Before Mark Cavendish burst onto the scene towards the end of the last decade, and long before anyone dreamt of a rider from the UK winning the Tour de France, the country could already boast one of the world’s top riders – Nicole Cooke, world and Olympic road champion, who will be speaking n Bath next his week about her autobiography, The Breakaway.
Published by Simon & Schuster, it’s a book in which Cooke, who announced her retirement in January last year at the age of just 29 following a career in which she won the national road championship in 10 years out of 11 as well as some of the sport’s biggest races, including Great Britain’s first gold medal at Beijing in 2008 and, the following month, the rainbow jersey, holds little back.
Had she been born male, her success in cycling would have made her wealthy; as a woman, she scraped by while watching the likes of Lance Armstrong become multi-millionaires built on the lie of doping.
Indeed, in her retirement statement, issued days before the American confessed to doping to Oprah Winfrey, she said, “spare a thought for all those genuine people who walked away with no rewards - just shattered dreams. Each one of them is worth a thousand Lances.”
On Thursday 11 September – the day before Stage 6 of the Tour of Britain starts in Bath – bookshop Mr B’s, in association with The Society Café will be hosting a talk by Cooke from 6.30pm at The Elwin Room at the Bath Royal Literary and Scientific Institute on Queen Square.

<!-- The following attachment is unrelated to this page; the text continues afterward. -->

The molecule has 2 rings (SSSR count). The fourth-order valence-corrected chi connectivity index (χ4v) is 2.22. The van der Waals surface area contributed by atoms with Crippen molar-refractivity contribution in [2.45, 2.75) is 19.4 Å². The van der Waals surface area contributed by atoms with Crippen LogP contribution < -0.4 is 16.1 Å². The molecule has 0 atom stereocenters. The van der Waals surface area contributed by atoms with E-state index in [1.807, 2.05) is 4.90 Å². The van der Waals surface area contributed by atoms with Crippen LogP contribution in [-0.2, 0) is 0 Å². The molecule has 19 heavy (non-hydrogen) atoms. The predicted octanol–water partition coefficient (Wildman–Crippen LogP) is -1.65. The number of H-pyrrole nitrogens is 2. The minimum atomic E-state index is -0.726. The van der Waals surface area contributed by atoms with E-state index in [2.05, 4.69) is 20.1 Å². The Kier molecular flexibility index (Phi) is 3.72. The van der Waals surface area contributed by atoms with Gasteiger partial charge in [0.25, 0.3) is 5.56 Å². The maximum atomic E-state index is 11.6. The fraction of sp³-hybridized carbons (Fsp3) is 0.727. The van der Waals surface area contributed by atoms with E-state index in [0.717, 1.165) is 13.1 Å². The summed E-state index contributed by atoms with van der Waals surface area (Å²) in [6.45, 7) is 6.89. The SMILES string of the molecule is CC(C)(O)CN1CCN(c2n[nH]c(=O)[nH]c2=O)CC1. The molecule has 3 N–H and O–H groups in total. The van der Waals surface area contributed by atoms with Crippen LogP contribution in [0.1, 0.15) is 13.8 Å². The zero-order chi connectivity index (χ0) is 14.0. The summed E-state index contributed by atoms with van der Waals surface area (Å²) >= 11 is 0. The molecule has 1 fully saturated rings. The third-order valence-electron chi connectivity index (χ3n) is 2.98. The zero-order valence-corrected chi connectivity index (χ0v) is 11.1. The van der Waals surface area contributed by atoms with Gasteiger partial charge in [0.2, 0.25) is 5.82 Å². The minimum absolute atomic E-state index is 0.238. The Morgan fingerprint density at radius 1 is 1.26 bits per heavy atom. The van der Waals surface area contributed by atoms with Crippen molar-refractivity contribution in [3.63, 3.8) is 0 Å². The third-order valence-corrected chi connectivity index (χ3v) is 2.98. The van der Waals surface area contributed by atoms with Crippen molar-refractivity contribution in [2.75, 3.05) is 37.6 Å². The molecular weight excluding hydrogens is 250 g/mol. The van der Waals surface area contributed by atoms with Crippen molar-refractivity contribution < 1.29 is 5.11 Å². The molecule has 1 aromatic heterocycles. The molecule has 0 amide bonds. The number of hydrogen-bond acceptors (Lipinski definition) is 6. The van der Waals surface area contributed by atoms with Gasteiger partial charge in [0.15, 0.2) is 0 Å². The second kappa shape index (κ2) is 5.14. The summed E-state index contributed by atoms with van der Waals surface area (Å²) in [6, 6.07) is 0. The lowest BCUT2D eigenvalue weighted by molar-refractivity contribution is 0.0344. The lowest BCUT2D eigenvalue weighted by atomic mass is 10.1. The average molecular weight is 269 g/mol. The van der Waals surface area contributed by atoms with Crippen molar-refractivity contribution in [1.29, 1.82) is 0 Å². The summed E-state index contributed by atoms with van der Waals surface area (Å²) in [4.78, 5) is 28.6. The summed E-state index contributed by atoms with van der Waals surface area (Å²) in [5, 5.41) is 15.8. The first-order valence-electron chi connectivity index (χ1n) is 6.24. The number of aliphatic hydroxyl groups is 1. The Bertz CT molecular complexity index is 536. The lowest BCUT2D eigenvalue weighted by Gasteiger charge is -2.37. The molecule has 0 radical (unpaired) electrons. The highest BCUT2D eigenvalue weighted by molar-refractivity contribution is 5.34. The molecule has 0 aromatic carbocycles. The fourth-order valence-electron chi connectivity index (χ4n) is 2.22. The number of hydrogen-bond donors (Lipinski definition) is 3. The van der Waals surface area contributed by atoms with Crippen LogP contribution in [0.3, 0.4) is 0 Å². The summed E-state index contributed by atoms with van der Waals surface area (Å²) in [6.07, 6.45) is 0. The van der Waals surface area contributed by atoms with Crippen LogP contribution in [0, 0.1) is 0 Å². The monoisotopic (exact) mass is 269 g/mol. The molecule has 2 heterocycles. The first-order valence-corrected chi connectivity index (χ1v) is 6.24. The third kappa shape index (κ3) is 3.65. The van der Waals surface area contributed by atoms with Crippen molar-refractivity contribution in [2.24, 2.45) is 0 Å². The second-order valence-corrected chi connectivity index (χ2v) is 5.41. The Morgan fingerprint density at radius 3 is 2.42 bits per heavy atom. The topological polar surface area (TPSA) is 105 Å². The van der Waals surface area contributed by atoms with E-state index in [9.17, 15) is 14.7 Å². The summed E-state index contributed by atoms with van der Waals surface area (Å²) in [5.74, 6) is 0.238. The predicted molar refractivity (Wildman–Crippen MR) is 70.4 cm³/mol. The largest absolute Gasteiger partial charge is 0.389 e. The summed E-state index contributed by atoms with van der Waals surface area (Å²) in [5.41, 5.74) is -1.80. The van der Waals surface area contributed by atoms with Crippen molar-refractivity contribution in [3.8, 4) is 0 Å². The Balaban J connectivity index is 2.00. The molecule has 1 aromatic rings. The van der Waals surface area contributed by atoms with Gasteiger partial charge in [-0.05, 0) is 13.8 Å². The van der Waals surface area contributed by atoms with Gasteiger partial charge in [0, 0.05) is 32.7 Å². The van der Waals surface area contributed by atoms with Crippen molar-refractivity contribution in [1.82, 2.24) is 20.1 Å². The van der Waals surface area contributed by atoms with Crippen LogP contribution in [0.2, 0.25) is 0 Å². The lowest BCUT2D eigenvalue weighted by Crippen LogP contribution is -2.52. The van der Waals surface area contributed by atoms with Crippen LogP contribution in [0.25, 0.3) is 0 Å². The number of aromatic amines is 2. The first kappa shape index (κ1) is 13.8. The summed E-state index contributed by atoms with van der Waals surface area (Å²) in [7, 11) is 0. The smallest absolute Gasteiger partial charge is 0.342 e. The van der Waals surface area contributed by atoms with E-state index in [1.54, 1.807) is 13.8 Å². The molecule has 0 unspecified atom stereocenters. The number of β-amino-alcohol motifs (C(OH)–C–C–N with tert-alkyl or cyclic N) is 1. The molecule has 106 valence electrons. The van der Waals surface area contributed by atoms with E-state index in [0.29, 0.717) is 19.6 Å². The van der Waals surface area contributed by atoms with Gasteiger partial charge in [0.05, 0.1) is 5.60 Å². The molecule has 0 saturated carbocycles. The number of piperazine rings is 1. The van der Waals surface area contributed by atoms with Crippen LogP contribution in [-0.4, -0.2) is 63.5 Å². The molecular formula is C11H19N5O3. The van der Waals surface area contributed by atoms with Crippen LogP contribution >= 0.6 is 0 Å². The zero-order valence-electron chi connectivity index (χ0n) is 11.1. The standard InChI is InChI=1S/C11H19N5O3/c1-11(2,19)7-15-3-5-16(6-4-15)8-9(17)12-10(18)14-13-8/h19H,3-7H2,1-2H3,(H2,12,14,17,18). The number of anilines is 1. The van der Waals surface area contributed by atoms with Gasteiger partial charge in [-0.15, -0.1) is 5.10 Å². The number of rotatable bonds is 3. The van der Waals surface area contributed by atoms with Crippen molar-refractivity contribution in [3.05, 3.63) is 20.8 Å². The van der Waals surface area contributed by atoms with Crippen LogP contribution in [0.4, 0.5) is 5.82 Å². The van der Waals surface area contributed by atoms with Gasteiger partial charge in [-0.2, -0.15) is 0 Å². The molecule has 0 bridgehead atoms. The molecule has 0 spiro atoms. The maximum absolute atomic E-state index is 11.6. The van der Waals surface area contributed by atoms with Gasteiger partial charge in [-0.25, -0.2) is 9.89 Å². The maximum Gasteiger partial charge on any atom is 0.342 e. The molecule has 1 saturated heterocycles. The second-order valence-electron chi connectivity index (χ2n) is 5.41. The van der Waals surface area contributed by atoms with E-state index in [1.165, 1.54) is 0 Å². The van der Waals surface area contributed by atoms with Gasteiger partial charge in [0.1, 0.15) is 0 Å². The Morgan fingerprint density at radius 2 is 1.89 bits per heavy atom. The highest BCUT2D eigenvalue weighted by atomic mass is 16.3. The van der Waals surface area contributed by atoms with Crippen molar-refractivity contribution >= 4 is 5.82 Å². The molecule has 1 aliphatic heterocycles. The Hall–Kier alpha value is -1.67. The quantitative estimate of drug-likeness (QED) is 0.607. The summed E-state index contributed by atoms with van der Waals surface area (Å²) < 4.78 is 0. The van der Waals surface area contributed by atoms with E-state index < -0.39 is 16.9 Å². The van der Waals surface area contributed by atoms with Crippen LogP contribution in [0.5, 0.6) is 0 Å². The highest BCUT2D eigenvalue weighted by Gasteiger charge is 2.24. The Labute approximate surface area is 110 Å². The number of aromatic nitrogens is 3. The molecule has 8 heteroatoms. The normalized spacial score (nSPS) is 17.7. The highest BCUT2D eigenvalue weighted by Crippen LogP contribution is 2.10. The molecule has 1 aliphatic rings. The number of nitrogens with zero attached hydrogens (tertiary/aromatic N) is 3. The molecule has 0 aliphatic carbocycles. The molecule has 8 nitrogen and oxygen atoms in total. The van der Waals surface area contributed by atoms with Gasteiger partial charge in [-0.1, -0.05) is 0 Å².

Tickets for the talk, which includes a question and answer session afterwards, cost £5 and are redeemable against a copy of Cooke’s book, and can be obtained by emailing //books [at] mrbsemporium.com" target="_blank">books [at] mrbsemporium.com, ringing 01225 331155, or simply calling in at Mr B’s Emporium of Reading Delights, which is located at 14/15 John Street, Bath, BA1 2JL.
Born in Scotland, Simon moved to London aged seven and now lives in the Oxfordshire Cotswolds with his miniature schnauzer, Elodie. He fell in love with cycling one Saturday morning in 1994 while living in Italy when Milan-San Remo went past his front door. A daily cycle commuter in London back before riding to work started to boom, he's been news editor at road.cc since 2009. Handily for work, he speaks French and Italian. He doesn't get to ride his Colnago as often as he'd like, and freely admits he's much more adept at cooking than fettling with bikes.